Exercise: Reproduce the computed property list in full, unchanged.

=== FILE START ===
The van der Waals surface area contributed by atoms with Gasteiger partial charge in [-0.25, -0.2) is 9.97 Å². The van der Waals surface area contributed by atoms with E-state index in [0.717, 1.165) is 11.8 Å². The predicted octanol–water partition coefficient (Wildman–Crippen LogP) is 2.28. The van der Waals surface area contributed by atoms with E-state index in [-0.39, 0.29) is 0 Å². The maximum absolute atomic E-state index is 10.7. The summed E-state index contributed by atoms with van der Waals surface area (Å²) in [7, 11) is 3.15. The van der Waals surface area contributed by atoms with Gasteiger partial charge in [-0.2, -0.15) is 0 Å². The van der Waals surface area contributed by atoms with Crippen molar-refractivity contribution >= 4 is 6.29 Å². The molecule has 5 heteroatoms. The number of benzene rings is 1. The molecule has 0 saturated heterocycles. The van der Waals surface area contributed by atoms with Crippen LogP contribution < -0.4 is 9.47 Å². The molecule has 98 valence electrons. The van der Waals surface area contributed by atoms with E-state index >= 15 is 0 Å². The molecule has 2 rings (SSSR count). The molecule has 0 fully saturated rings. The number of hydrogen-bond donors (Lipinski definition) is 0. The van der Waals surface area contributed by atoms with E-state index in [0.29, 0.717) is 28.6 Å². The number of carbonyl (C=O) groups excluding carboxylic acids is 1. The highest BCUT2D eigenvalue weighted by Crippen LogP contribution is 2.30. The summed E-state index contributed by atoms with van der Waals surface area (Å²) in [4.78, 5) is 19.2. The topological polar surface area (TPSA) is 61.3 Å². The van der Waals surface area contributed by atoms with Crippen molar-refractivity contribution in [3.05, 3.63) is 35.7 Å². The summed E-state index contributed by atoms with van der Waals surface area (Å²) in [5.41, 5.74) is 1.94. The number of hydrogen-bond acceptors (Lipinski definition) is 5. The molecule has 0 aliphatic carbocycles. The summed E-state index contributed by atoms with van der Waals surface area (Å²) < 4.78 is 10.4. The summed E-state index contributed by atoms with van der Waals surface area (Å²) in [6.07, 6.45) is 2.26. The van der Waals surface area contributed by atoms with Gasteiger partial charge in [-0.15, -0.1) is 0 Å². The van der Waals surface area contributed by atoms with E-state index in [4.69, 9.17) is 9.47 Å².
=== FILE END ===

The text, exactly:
The van der Waals surface area contributed by atoms with Gasteiger partial charge in [-0.25, -0.2) is 9.97 Å². The van der Waals surface area contributed by atoms with E-state index in [0.717, 1.165) is 11.8 Å². The predicted octanol–water partition coefficient (Wildman–Crippen LogP) is 2.28. The van der Waals surface area contributed by atoms with E-state index in [-0.39, 0.29) is 0 Å². The maximum absolute atomic E-state index is 10.7. The summed E-state index contributed by atoms with van der Waals surface area (Å²) in [7, 11) is 3.15. The van der Waals surface area contributed by atoms with Gasteiger partial charge in [-0.2, -0.15) is 0 Å². The van der Waals surface area contributed by atoms with Crippen molar-refractivity contribution >= 4 is 6.29 Å². The molecule has 5 heteroatoms. The number of benzene rings is 1. The molecule has 0 saturated heterocycles. The van der Waals surface area contributed by atoms with Crippen LogP contribution < -0.4 is 9.47 Å². The molecule has 98 valence electrons. The van der Waals surface area contributed by atoms with E-state index >= 15 is 0 Å². The molecule has 2 rings (SSSR count). The molecule has 0 fully saturated rings. The number of hydrogen-bond donors (Lipinski definition) is 0. The van der Waals surface area contributed by atoms with E-state index in [0.29, 0.717) is 28.6 Å². The number of carbonyl (C=O) groups excluding carboxylic acids is 1. The highest BCUT2D eigenvalue weighted by Crippen LogP contribution is 2.30. The summed E-state index contributed by atoms with van der Waals surface area (Å²) in [4.78, 5) is 19.2. The topological polar surface area (TPSA) is 61.3 Å². The van der Waals surface area contributed by atoms with Crippen molar-refractivity contribution in [3.05, 3.63) is 35.7 Å². The summed E-state index contributed by atoms with van der Waals surface area (Å²) in [5.41, 5.74) is 1.94. The number of hydrogen-bond acceptors (Lipinski definition) is 5. The molecule has 0 aliphatic carbocycles. The summed E-state index contributed by atoms with van der Waals surface area (Å²) < 4.78 is 10.4. The summed E-state index contributed by atoms with van der Waals surface area (Å²) in [6.07, 6.45) is 2.26. The van der Waals surface area contributed by atoms with Gasteiger partial charge in [-0.15, -0.1) is 0 Å². The van der Waals surface area contributed by atoms with E-state index in [4.69, 9.17) is 9.47 Å².